Exercise First in Treating Fibromyalgia

Exercise First in Treating Fibromyalgia

Following a careful review of current evidence, a multidisciplinary group from 12 European countries, has unanimously endorsed the use of exercise as the first line of treatment for fibromyalgia. Exercise is very beneficial in pain management, and improves physical functioning and well-being--and is readily available, relatively low cost, and has few safety concerns. These new…

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Exercise Benefits Depression

A carefully designed, randomized, controlled 12-week study of 106 adults with nonpsychotic major depression with limited response to medication found both high- and low-dose aerobic exercise resulted in significant improvements in psychosocial functioning and quality o

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Keep Moving Every Day to Lower Cancer Risk

Results of 12 prospective U.S. and European cancer studies were pooled (1.44 million participants) to analyze the impact of high vs low physical activity levels. Leisure-time physical activity was associated with lower risks for 13 common cancers types. Most of these benefits were present regardless of body weight or smoking history (lung cancer excepted). Melanoma was…

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Senior Brains Benefit from Physical Activity

Researchers with the Northern Manhattan Study have found that low levels of leisure-time physical activity (LTPA) in seniors is an independent risk factor for declining cognitive performance compared to moderate to heavy intensity LTPA. More than 1200 participants were followed for 5 years. The data was adjusted for confounders, including vascular disease.  PositiveTip: It is never too…

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Exercise at the Extreme

Can you get too much good physical activity? Maybe, but the American Cardiology Sports and Exercise Cardiology Leadership Council has concluded that the benefits of exercise outweigh the risks associated with lifelong, very active endurance athletes. Even small amounts of exercise, including standing, result in lower cardiovascular risk compared to a sedentary lifestyle. PositiveTip: Regular…

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Too Much TV Time Leads to Worse Cognition

Middle-age adults who had 25+ years of high TV viewing (3+ hours per day) and low physical activity were 2X as likely to have poor cognitive performance (cognitive speed, memory, and executive functioning) compared to those with low TV viewing  and high physical activity. Each behavior was independently associated with worse cognition, also. PositiveTip: Turn off…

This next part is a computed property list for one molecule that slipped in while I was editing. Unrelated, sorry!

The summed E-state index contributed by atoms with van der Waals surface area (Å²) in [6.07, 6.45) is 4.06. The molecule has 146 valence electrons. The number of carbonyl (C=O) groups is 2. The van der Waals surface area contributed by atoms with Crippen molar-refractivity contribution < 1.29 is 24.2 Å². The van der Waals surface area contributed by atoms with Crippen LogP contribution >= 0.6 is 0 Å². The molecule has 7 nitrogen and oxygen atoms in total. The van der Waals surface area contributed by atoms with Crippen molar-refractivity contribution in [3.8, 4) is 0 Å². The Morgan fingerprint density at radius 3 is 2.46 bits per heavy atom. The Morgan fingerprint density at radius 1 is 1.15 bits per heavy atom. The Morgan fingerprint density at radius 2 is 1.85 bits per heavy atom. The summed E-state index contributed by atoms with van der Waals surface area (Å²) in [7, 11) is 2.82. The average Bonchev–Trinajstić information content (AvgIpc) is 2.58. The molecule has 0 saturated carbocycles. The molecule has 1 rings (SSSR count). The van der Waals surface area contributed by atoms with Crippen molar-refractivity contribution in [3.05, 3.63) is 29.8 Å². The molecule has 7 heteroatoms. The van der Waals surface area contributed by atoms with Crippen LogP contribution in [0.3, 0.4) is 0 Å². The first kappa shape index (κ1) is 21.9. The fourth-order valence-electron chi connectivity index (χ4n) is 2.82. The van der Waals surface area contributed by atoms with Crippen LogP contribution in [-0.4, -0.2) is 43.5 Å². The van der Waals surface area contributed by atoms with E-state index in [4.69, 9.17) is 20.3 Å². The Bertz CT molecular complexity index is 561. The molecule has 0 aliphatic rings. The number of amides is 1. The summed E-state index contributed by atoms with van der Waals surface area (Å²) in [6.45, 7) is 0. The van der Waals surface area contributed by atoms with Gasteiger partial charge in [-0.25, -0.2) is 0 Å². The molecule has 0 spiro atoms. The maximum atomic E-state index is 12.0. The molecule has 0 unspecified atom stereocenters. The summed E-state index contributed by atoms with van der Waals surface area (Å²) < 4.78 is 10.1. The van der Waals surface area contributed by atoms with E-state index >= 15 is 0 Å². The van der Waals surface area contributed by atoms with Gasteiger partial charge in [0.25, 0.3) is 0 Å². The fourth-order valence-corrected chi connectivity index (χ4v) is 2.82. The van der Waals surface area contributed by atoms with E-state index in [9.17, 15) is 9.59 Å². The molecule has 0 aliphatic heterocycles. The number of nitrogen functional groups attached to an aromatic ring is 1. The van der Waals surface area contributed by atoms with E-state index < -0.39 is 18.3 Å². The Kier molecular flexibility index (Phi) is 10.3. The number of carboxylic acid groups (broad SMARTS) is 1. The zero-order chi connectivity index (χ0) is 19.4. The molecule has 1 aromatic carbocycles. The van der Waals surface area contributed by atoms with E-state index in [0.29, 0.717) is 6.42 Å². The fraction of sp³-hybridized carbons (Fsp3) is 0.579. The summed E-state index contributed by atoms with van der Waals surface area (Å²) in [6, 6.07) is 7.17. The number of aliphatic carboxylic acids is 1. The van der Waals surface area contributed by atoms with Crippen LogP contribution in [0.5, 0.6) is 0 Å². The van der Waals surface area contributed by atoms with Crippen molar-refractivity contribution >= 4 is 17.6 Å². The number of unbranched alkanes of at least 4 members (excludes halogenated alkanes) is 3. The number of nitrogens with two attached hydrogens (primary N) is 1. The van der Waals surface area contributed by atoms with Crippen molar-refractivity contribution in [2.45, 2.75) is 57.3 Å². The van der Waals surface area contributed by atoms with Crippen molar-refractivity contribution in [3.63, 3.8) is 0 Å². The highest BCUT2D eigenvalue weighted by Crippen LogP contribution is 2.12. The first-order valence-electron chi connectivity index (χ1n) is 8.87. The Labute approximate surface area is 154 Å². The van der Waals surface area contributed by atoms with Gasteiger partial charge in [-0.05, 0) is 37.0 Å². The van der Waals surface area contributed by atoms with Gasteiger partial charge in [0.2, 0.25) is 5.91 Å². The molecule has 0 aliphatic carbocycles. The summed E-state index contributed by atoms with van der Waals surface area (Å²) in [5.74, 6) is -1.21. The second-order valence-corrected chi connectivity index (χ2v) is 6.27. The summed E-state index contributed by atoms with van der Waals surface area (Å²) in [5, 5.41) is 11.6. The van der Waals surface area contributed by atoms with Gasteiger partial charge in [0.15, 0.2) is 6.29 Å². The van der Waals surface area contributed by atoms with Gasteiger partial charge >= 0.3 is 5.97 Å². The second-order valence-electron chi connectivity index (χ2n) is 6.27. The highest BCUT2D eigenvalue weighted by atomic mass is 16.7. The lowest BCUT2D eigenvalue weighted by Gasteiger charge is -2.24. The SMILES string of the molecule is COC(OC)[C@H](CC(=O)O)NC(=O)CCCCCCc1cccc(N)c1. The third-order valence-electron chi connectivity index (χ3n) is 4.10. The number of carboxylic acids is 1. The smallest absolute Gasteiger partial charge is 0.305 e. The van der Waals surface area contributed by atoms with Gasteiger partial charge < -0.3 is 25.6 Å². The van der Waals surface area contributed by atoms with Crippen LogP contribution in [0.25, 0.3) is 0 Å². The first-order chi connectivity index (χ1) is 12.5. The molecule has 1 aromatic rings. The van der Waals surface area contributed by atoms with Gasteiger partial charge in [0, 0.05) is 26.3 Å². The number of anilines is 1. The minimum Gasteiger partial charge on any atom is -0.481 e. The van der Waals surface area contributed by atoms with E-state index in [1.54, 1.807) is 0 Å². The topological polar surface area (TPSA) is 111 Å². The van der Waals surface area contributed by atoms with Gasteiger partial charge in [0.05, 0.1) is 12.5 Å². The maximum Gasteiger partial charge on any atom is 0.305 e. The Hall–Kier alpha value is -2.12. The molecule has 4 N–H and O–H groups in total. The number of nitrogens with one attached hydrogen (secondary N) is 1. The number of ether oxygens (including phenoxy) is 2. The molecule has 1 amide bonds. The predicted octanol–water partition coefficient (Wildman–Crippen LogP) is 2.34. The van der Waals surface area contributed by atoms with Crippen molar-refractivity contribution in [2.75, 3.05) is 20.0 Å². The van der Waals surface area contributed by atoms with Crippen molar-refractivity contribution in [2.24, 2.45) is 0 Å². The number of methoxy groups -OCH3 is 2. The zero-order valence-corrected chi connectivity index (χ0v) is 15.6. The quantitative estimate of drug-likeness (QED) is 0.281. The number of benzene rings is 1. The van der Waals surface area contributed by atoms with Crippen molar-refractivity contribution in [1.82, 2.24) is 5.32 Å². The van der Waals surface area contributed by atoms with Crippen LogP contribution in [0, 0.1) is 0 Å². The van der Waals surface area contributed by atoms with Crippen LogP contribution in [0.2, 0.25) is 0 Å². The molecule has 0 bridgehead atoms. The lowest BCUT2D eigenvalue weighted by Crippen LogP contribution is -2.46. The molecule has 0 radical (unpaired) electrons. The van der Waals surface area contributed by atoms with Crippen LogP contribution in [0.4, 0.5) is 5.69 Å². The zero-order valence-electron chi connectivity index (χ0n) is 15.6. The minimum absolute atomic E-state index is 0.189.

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Importance of Exercise During Grade School

Children who exercised more during the first 8 years of school showed a sharply decreased risk of bone fractures, especially during the 7th and 8th grades. This was reported by Dr. Marcus Coster at the meeting of the American Society for Bone and Mineral Research. The intervention group exercised moderately at least 200 minutes per week,…

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Early Life Exercise Brings Lifetime Benefits

Data from a large Chinese study of women 40-70 years old reveals that adolescent and adult exercise significantly reduces the risk of all-cause mortality. Women who didn't start exercising until adulthood saw a lower risk also, but not as low. Exercise is good at all ages, but there seems to be an additive benefit when…

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Bullied Youth Benefit from Physical Activity

Kids who are bullied experience an adverse impact on their behavior, educational pursuits, and risk for depression. Research has found that increased exercise is associated with decreased frequency of sadness, suicidal thoughts or attempts. Among bullied adolescents, those who exercised 4 or more times per week had a 23% lower chance of suicide or thoughts…

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Moderate Exercise Yields Big Time Benefits

Healthy, low-risk people derive tremendous benefits from moderate physical activity. A study of 13,000 runners found those in the lowest quintile (fewer than 6 miles or less than 52 minutes per week) experienced the greatest reductions in total mortality (30% less) and cardiovascular mortality (45% less). It did not have to be fast: a few miles at…

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